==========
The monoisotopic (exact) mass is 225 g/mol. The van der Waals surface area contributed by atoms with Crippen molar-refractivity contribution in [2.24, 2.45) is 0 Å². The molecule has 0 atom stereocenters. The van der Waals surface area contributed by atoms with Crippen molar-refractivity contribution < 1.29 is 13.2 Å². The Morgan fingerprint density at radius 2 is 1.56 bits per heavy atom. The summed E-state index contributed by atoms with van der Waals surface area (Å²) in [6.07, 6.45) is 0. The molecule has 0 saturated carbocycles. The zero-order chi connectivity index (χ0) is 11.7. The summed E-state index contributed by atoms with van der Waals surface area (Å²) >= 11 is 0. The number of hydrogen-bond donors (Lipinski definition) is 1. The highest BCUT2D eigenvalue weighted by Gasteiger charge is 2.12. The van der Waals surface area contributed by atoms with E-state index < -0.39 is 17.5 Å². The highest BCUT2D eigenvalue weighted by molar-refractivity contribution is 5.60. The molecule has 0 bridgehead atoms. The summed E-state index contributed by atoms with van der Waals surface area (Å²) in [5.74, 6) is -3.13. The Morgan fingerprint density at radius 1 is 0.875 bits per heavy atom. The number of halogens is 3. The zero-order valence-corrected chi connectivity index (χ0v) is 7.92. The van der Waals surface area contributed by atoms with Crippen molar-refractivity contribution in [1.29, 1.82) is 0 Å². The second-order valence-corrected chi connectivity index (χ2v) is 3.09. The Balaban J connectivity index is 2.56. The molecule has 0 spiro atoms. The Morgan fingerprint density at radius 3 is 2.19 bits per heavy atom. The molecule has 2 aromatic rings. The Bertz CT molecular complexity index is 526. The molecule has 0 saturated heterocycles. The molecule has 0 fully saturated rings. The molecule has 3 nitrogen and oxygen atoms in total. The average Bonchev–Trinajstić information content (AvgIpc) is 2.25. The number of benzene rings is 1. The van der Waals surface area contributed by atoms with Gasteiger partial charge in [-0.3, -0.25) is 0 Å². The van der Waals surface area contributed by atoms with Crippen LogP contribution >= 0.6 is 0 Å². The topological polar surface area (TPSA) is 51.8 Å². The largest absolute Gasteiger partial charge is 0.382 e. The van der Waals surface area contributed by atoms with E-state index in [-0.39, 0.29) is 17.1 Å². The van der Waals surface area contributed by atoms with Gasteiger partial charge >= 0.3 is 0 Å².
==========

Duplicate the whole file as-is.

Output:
The monoisotopic (exact) mass is 225 g/mol. The van der Waals surface area contributed by atoms with Crippen molar-refractivity contribution in [2.24, 2.45) is 0 Å². The molecule has 0 atom stereocenters. The van der Waals surface area contributed by atoms with Crippen molar-refractivity contribution < 1.29 is 13.2 Å². The Morgan fingerprint density at radius 2 is 1.56 bits per heavy atom. The summed E-state index contributed by atoms with van der Waals surface area (Å²) in [6.07, 6.45) is 0. The molecule has 0 saturated carbocycles. The zero-order chi connectivity index (χ0) is 11.7. The summed E-state index contributed by atoms with van der Waals surface area (Å²) >= 11 is 0. The number of hydrogen-bond donors (Lipinski definition) is 1. The highest BCUT2D eigenvalue weighted by Gasteiger charge is 2.12. The van der Waals surface area contributed by atoms with E-state index < -0.39 is 17.5 Å². The highest BCUT2D eigenvalue weighted by molar-refractivity contribution is 5.60. The molecule has 0 bridgehead atoms. The summed E-state index contributed by atoms with van der Waals surface area (Å²) in [5.74, 6) is -3.13. The Morgan fingerprint density at radius 1 is 0.875 bits per heavy atom. The number of halogens is 3. The zero-order valence-corrected chi connectivity index (χ0v) is 7.92. The van der Waals surface area contributed by atoms with Crippen molar-refractivity contribution in [1.29, 1.82) is 0 Å². The second-order valence-corrected chi connectivity index (χ2v) is 3.09. The Balaban J connectivity index is 2.56. The molecule has 0 spiro atoms. The Morgan fingerprint density at radius 3 is 2.19 bits per heavy atom. The molecule has 2 aromatic rings. The Bertz CT molecular complexity index is 526. The molecule has 0 saturated heterocycles. The molecule has 0 fully saturated rings. The molecule has 3 nitrogen and oxygen atoms in total. The average Bonchev–Trinajstić information content (AvgIpc) is 2.25. The number of benzene rings is 1. The van der Waals surface area contributed by atoms with Gasteiger partial charge in [-0.3, -0.25) is 0 Å². The van der Waals surface area contributed by atoms with Crippen LogP contribution >= 0.6 is 0 Å². The topological polar surface area (TPSA) is 51.8 Å². The largest absolute Gasteiger partial charge is 0.382 e. The van der Waals surface area contributed by atoms with E-state index in [-0.39, 0.29) is 17.1 Å². The van der Waals surface area contributed by atoms with Gasteiger partial charge >= 0.3 is 0 Å².